Hindustan Lever Limited (HLL) – Brooke Bond Lipton India Limited (BBLIL):
The controversy involved HLLs purchase of 8 lakh shares of BBLIL two weeks prior to the public announcement of the merger of the two companies (HLL and BBLIL). SEBI, suspecting insider trading, conducted enquiries, and after about 15 months, in August 1997, SEBI issued a show cause notice to the Chairman, all Executive Directors, the Company Secretary and the then Chairman of HLL. Later in March 1998 SEBI passed an order charging HLL with insider trading.
SEBI directed HLL to pay UTI compensation, and also initiated criminal proceedings against the five common directors of HLL and BBLIL. Later HLL filed an appeal with the appellate authority, which ruled in its favour.
Background of the case:
The SEBIs charges were triggered off by HLLs purchase of 8 lakh shares of Brooke Bond Lipton India Ltd (BBLIL) from the Unit Trust of India (UTI, 1996-97 income: Rs 7,481 crore) at Rs 350.35 per share. This transaction took place on March 25, 1996, before the HLL-BBLIL merger was announced on April 19, 1996. A day after the announcement of the merger, the BBLIL scrip quoted at Rs 405, thereby leading to a notional gain of Rs 4.37 crore for HLL, which then cancelled the shares bought.
HLL is an insider, according to Section 2 (e) of the SEBI (Insider Trading) Regulations. It states: An insider means any person who is, or was, connected with the company, and who is reasonably expected to have access, by virtue of such connection, to unpublished price-sensitive information.
The SEBI has argued that both these conditions were met when HLL bought the BBLIL shares from the UTI. HLL and BBLIL had a common parentage–as subsidiaries of the London-based $33.52-billion Unilever–and were then under a common management. Thus, HLL and its directors had prior knowledge of the merger. Agrees Both HLL and BBLIL are deemed to be under the same management even under Section 370 (1)(b) of the Companies Act, 1956.
No company can be an insider to itself. The transnational knowledge of the merger was because it was a primary party to the process, and not because BBLIL was an associate company. To buttress this point, HLL maintains that if it had purchased shares of Tata Oil Mills Co. (TOMCO) before the two merged in April, 1994, SEBI would not consider it a case of insider trading. Why? Because HLL was not associated with the Tata-owned TOMCO.
HLL contends that it purchased the BBLIL shares so that its parent company, Unilever, could maintain a 51 per cent stake in the merged entity. Before the merger, Unilever had a 51 per cent stake in HLL, but only 50.27 per cent in BBLIL. Thus, the HLL management feels that the SEBI should consider if it had any additional information which it should not, legitimately, have had as a transferee company in the merger.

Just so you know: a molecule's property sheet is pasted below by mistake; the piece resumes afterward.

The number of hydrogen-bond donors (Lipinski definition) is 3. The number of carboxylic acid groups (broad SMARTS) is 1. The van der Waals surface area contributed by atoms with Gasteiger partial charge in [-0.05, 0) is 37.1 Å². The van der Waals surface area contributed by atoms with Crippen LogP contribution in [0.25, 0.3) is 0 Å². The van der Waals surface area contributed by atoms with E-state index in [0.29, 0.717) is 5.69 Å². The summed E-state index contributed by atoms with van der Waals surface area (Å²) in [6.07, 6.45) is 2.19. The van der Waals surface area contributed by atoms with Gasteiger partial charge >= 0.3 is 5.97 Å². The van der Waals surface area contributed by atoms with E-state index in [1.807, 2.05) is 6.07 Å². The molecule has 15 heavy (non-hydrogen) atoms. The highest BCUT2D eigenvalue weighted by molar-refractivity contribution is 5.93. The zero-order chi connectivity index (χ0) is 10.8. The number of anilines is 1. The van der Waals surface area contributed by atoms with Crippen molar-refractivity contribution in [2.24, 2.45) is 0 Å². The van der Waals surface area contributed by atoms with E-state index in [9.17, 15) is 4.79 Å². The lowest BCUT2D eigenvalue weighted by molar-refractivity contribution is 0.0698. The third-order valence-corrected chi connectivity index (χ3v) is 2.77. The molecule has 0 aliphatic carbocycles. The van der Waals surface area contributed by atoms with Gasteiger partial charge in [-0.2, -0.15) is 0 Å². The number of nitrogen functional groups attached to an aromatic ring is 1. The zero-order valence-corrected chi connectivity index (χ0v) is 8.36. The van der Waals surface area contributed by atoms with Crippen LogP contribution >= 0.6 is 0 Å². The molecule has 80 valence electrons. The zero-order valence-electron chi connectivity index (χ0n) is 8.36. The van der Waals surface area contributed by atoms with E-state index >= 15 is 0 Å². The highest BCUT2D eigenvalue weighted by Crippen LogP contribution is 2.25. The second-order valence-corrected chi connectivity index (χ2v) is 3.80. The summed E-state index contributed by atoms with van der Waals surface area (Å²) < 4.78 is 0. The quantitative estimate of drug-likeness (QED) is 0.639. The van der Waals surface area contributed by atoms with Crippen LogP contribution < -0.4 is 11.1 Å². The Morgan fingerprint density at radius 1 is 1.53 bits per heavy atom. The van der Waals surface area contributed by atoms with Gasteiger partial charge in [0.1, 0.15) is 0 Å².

According to the SEBI guidelines, HLL can be deemed to be an insider. But the SEBIs definition of an insider has to be fleshed out by it to provide a clearer picture.
HLL dealt in, or purchased, the BBLIL shares on the basis of unpublished price-sensitive information which is prohibited under Section 3 of the Regulations. Section 2 (k)(v) states that unpublished, price-sensitive information relates to the following matters (amalgamations, mergers, and takeovers), or is of concern to a company and is not generally known or published.
According to the SEBI, there can be no dispute that the information of the overall fact of the merger falls under this definition.
Only the information about the swap ratio is deemed to be price-sensitive. And this ratio was not known to HLL–or its directors–when the BBLIL shares were purchased in March, 1996. Moreover, HLL argues that the news of the merger was not price-sensitive as it had been announced by the media before the companies announcement, April 7, 1996). HLL also points out that it was a case of a merger between two companies in the group, which had a common pool of management and similar distribution systems. Therefore, the merger information in itself had little relevance; the only thing that was price-sensitive was the swap ratio.